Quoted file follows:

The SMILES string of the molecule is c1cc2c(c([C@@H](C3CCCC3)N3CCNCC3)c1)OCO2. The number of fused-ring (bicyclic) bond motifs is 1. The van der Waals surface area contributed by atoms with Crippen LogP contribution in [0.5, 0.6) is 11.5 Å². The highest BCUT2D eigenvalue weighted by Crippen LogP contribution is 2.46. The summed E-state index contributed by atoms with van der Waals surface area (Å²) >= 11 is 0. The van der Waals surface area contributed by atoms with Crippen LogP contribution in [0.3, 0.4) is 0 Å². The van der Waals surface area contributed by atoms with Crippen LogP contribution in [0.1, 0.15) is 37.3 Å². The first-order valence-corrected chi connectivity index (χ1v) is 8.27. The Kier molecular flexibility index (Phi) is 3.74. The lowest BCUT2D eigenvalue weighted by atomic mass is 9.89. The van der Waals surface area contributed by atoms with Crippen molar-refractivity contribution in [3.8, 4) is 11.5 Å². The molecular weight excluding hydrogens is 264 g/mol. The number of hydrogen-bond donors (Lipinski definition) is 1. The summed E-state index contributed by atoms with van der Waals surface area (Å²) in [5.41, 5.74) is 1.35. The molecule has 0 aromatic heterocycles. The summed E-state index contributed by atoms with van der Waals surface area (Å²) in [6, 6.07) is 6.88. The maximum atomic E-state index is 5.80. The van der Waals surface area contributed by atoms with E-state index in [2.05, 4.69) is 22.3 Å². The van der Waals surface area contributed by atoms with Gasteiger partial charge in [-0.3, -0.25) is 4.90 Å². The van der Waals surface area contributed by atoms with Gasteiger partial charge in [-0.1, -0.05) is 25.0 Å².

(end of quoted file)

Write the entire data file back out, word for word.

The SMILES string of the molecule is c1cc2c(c([C@@H](C3CCCC3)N3CCNCC3)c1)OCO2. The number of fused-ring (bicyclic) bond motifs is 1. The van der Waals surface area contributed by atoms with Crippen LogP contribution in [0.5, 0.6) is 11.5 Å². The highest BCUT2D eigenvalue weighted by Crippen LogP contribution is 2.46. The summed E-state index contributed by atoms with van der Waals surface area (Å²) >= 11 is 0. The van der Waals surface area contributed by atoms with Crippen LogP contribution in [0.3, 0.4) is 0 Å². The van der Waals surface area contributed by atoms with Crippen LogP contribution in [0.1, 0.15) is 37.3 Å². The first-order valence-corrected chi connectivity index (χ1v) is 8.27. The Kier molecular flexibility index (Phi) is 3.74. The lowest BCUT2D eigenvalue weighted by atomic mass is 9.89. The van der Waals surface area contributed by atoms with Crippen molar-refractivity contribution in [3.8, 4) is 11.5 Å². The molecular weight excluding hydrogens is 264 g/mol. The number of hydrogen-bond donors (Lipinski definition) is 1. The summed E-state index contributed by atoms with van der Waals surface area (Å²) in [5.41, 5.74) is 1.35. The molecule has 0 aromatic heterocycles. The summed E-state index contributed by atoms with van der Waals surface area (Å²) in [6, 6.07) is 6.88. The maximum atomic E-state index is 5.80. The van der Waals surface area contributed by atoms with E-state index in [2.05, 4.69) is 22.3 Å². The van der Waals surface area contributed by atoms with Gasteiger partial charge in [-0.3, -0.25) is 4.90 Å². The van der Waals surface area contributed by atoms with Gasteiger partial charge in [-0.1, -0.05) is 25.0 Å².